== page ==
Inoculating bacteria

About microscopic forms of life, including Bacteria, Archea, protozoans, algae and fungi. Topics relating to viruses, viroids and prions also belong here.

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NiceOnTheIce
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Inoculating bacteria

Post by NiceOnTheIce » Thu Oct 14, 2010 12:26 am

Hi there,
I was hoping someone could tell me why you should only use 1 bacterial colony to inoculate a tube of broth, vs using many different colonies. I know that using many colonies increases your risk of contaminating your culture, but what exactly does that mean?
Thanks.

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canalon
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Post by canalon » Thu Oct 14, 2010 1:01 am

that if you pick one typical colony you are likely to pick a good one, but if you scrape a plate where some contaminant might be lurking, you might miss it in the crowd.
Patrick

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any proof. (Ashley Montague)

NiceOnTheIce
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Re: Inoculating bacteria

Post by NiceOnTheIce » Thu Oct 14, 2010 1:19 am

That makes sense.
But continuing on from that point: Does each colony of bacteria differ from one another? Could that be another way that the culture would become "contaminated" by using 2 or 3 colonies? Or are the colonies pretty much identical?
Thanks.

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JackBean
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Post by JackBean » Thu Oct 14, 2010 6:12 am

let say, you have transformed your bacteria with some plasmid. In such a case, the amplification and ligation did not have to work well and really each colony can have sligthly different version, with some mutations. If you pick only one colony, it probably comes from only one original cell and should be homogenous, but can differ from other colonies on the plate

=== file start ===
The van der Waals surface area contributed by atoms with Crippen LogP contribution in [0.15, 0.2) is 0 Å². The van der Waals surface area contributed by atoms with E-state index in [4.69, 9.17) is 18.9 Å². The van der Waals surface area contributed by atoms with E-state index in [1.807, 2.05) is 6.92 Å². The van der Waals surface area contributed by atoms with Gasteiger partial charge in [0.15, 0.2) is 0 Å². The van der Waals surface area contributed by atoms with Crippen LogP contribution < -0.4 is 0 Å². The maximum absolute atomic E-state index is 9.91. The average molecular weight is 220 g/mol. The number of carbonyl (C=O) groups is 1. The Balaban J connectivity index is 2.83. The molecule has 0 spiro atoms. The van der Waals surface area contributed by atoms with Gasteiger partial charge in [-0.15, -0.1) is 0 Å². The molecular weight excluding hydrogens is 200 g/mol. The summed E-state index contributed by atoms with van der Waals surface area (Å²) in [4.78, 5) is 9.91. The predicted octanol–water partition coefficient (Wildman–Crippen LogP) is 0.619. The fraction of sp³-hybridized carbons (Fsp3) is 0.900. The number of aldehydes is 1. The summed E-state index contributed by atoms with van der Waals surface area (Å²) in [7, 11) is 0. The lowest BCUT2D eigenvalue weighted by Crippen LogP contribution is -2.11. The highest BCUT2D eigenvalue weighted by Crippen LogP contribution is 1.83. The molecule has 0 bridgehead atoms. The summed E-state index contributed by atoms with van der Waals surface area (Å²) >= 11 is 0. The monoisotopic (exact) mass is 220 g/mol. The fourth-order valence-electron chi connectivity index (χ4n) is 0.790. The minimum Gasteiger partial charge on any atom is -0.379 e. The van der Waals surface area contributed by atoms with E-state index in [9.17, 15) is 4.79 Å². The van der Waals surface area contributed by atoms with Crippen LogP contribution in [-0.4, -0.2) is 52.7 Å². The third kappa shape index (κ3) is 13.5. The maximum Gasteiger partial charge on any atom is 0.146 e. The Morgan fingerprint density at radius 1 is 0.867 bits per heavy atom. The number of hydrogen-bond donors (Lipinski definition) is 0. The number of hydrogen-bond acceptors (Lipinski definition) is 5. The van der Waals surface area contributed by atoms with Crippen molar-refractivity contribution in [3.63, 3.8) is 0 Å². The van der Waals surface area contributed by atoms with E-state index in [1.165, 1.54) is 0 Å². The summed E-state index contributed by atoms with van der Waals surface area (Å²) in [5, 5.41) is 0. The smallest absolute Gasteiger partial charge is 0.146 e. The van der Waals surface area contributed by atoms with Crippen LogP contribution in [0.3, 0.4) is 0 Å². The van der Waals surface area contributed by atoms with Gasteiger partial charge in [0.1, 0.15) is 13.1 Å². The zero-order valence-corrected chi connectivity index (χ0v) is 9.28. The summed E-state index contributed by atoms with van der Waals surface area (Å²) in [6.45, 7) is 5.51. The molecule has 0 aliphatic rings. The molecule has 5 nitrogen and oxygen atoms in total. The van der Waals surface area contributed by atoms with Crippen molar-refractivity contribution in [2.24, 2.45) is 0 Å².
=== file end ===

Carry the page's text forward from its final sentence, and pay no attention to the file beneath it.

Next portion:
http://www.biolib.cz/en/main/

Cis or trans? That's what matters.

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canalon
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Post by canalon » Thu Oct 14, 2010 8:52 pm

Jack is true.
But from a frozen stock (or even one agar) if everything has been done correctly, in all likeliness all colonies are equivalent (there might be mutants, but that happen also within the colony, so it is not very relevant in general).
So you can use more than one colony if the experiment requires it. Just take multiple isolated colonies, to make sure that you are not picking something else at the same time. For example if you try to isolate E. coli from a soil containing some Proteus sp. multiple repeated steps of picking isolated colonies on fresh plate will be necessary to get rid of the contaminants.
Patrick

Science has proof without any certainty. Creationists have certainty without
any proof. (Ashley Montague)

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Post by alchilito » Sat Oct 23, 2010 12:45 am

Theoretically, every colony is clonal, stemming from single isolated cell that grew up to being visible macroscopically. Jack's post are correct.

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